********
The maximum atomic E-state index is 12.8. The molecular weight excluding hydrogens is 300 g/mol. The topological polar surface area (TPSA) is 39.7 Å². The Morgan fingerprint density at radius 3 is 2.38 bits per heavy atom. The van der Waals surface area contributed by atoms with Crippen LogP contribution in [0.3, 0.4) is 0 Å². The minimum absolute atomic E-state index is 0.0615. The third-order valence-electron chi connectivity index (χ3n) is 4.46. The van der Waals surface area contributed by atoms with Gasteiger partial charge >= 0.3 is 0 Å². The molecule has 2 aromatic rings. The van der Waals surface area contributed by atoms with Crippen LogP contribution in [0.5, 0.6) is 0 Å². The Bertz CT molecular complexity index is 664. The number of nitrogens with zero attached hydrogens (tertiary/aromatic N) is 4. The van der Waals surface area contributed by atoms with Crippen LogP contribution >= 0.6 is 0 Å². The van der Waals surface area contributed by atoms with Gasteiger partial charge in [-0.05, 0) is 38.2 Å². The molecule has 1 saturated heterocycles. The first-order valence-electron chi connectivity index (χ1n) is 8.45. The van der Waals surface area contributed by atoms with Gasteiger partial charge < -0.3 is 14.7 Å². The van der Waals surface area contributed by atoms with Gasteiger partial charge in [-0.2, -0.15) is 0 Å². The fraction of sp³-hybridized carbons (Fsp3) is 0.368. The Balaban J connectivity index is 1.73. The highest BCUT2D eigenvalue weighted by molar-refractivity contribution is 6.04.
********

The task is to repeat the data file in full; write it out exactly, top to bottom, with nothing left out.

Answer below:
The maximum atomic E-state index is 12.8. The molecular weight excluding hydrogens is 300 g/mol. The topological polar surface area (TPSA) is 39.7 Å². The Morgan fingerprint density at radius 3 is 2.38 bits per heavy atom. The van der Waals surface area contributed by atoms with Crippen LogP contribution in [0.3, 0.4) is 0 Å². The minimum absolute atomic E-state index is 0.0615. The third-order valence-electron chi connectivity index (χ3n) is 4.46. The van der Waals surface area contributed by atoms with Gasteiger partial charge >= 0.3 is 0 Å². The molecule has 2 aromatic rings. The van der Waals surface area contributed by atoms with Crippen LogP contribution in [0.5, 0.6) is 0 Å². The Bertz CT molecular complexity index is 664. The number of nitrogens with zero attached hydrogens (tertiary/aromatic N) is 4. The van der Waals surface area contributed by atoms with Crippen LogP contribution >= 0.6 is 0 Å². The van der Waals surface area contributed by atoms with Gasteiger partial charge in [-0.05, 0) is 38.2 Å². The molecule has 1 saturated heterocycles. The first-order valence-electron chi connectivity index (χ1n) is 8.45. The van der Waals surface area contributed by atoms with Gasteiger partial charge < -0.3 is 14.7 Å². The van der Waals surface area contributed by atoms with Gasteiger partial charge in [-0.2, -0.15) is 0 Å². The fraction of sp³-hybridized carbons (Fsp3) is 0.368. The Balaban J connectivity index is 1.73. The highest BCUT2D eigenvalue weighted by molar-refractivity contribution is 6.04.